VAN MELDEREN's TEAM @CM2

The major focus of the CM2 lab is to study bacterial survival mechanisms from molecules to the cells. We are particularly interested in toxin-antitoxin systems, antibiotic-tolerance and bacterial metabolic regulation. Our long-term ambition is to understand metabolic processes involved in bacterial survival and adaptation. My group together with Garcia-Pino’s team is considered one of the leading laboratories working in the field of toxin-antitoxin systems and has a strong track record in the field of bacterial physiology and molecular microbiology.
At the methodological level, in addition to the classical molecular microbiology and genetics methods, we are developing single cell analyses using microfluidics devices coupled to fluorescence microscopy. Observing cells behaviours and characteristics at the single cell level in real time, and being able to track back cell history allows to study rare phenomenon such as persistence to antibiotics.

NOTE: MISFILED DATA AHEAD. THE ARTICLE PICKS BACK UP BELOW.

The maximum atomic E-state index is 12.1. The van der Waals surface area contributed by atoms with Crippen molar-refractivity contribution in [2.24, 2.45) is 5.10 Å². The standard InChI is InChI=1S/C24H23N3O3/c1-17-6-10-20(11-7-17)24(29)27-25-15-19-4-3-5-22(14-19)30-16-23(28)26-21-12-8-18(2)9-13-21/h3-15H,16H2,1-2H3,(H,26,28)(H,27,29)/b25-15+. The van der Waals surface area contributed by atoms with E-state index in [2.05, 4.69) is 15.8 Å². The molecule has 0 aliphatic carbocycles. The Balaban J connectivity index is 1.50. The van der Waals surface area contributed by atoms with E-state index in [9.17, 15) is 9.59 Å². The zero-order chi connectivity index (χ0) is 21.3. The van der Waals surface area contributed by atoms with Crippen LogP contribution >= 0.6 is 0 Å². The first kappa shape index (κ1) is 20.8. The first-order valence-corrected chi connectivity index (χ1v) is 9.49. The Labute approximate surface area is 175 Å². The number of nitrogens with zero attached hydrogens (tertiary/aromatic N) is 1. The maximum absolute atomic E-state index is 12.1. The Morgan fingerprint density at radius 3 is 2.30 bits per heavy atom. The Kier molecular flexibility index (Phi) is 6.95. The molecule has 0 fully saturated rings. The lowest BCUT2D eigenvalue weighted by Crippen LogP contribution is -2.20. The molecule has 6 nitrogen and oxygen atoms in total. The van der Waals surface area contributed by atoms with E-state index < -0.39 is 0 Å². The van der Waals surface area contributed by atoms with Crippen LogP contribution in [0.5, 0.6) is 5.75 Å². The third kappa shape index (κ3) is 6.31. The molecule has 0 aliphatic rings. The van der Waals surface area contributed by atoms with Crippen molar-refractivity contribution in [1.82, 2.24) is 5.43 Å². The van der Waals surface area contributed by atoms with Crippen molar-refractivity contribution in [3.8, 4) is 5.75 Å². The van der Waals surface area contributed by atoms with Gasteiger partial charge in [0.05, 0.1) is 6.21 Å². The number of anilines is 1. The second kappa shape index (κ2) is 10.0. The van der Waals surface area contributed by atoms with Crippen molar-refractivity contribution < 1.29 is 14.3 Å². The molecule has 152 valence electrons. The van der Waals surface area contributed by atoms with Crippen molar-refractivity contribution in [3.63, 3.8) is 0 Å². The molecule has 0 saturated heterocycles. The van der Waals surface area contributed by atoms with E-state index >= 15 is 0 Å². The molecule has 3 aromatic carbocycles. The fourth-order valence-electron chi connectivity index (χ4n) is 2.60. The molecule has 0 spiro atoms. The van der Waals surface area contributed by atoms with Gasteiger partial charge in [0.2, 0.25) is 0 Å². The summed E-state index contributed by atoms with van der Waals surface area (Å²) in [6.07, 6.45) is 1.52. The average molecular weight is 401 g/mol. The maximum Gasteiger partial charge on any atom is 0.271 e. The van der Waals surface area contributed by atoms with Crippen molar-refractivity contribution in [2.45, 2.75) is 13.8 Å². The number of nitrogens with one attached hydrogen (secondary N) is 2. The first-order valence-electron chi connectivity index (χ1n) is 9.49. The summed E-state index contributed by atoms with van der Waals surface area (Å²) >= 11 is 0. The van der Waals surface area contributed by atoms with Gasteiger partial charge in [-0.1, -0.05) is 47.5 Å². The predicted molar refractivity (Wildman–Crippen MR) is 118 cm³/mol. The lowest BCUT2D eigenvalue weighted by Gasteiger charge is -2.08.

Evolution of toxin-antitoxin (TA) systems

Toxin-antitoxin (TA) modules are ubiquitous in the prokaryotic genomes. These systems are organized in operons containing two genes that code for a toxic protein and its cognate antitoxin. Using bioinformatics approaches, we are interesting in deciphering the origin and evolution of these evolutionary successful modules.

Signals activating TA systems and outcomes of activation
The role of TA systems in bacterial physiology is highly debated in the community. We are currently undertaking a systematic approach allowing to determine the conditions for TA systems activation and the outcome of this induction both at the population and single-cell levels.

Novel toxins of TA systems with novel activities
We are interested in discovering novel TA systems with novel toxin activities. Using bioinformatics approaches, we established a catalogue of potential novel toxins. These candidates are being tested in vivo in E. coli and cellular mechanisms targeted by the toxin are studied both in vivo and in vitro in collaboration with the Garcia-Pino’s team.

In vitro persistence to antibiotics
Persistence is the ability of a small subpopulation within a clonal population to survive high doses of bactericidal antibiotics. Molecular mechanisms underlying this phenomenon remain poorly characterized and subject to controversy. Our main goal is to better understand what are the physiological parameters and molecular mechanisms that differentiate persister cells from their antibiotic-sensitive sister cells.